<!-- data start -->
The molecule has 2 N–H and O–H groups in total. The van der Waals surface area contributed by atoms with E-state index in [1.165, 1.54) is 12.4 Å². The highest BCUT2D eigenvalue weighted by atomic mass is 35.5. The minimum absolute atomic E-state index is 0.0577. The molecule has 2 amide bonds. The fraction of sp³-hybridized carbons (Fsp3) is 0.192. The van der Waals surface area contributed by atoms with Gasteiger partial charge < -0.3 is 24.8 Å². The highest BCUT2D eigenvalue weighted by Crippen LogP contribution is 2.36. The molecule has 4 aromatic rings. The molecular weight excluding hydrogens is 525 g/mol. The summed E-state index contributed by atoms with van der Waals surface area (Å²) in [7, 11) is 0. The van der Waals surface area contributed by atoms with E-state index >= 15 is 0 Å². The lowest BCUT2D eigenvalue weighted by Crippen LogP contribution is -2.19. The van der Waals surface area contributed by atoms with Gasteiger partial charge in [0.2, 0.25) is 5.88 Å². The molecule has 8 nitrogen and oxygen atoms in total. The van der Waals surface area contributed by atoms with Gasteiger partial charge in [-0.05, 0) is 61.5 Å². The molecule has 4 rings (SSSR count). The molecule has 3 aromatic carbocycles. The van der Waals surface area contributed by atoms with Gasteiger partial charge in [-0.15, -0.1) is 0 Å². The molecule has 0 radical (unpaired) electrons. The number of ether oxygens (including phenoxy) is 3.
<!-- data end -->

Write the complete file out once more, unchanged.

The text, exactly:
The molecule has 2 N–H and O–H groups in total. The van der Waals surface area contributed by atoms with E-state index in [1.165, 1.54) is 12.4 Å². The highest BCUT2D eigenvalue weighted by atomic mass is 35.5. The minimum absolute atomic E-state index is 0.0577. The molecule has 2 amide bonds. The fraction of sp³-hybridized carbons (Fsp3) is 0.192. The van der Waals surface area contributed by atoms with Gasteiger partial charge < -0.3 is 24.8 Å². The highest BCUT2D eigenvalue weighted by Crippen LogP contribution is 2.36. The molecule has 4 aromatic rings. The molecular weight excluding hydrogens is 525 g/mol. The summed E-state index contributed by atoms with van der Waals surface area (Å²) in [7, 11) is 0. The van der Waals surface area contributed by atoms with E-state index >= 15 is 0 Å². The lowest BCUT2D eigenvalue weighted by Crippen LogP contribution is -2.19. The van der Waals surface area contributed by atoms with Gasteiger partial charge in [0.2, 0.25) is 5.88 Å². The molecule has 8 nitrogen and oxygen atoms in total. The van der Waals surface area contributed by atoms with Gasteiger partial charge in [-0.05, 0) is 61.5 Å². The molecule has 4 rings (SSSR count). The molecule has 3 aromatic carbocycles. The van der Waals surface area contributed by atoms with Gasteiger partial charge in [-0.15, -0.1) is 0 Å². The molecule has 0 radical (unpaired) electrons. The number of ether oxygens (including phenoxy) is 3.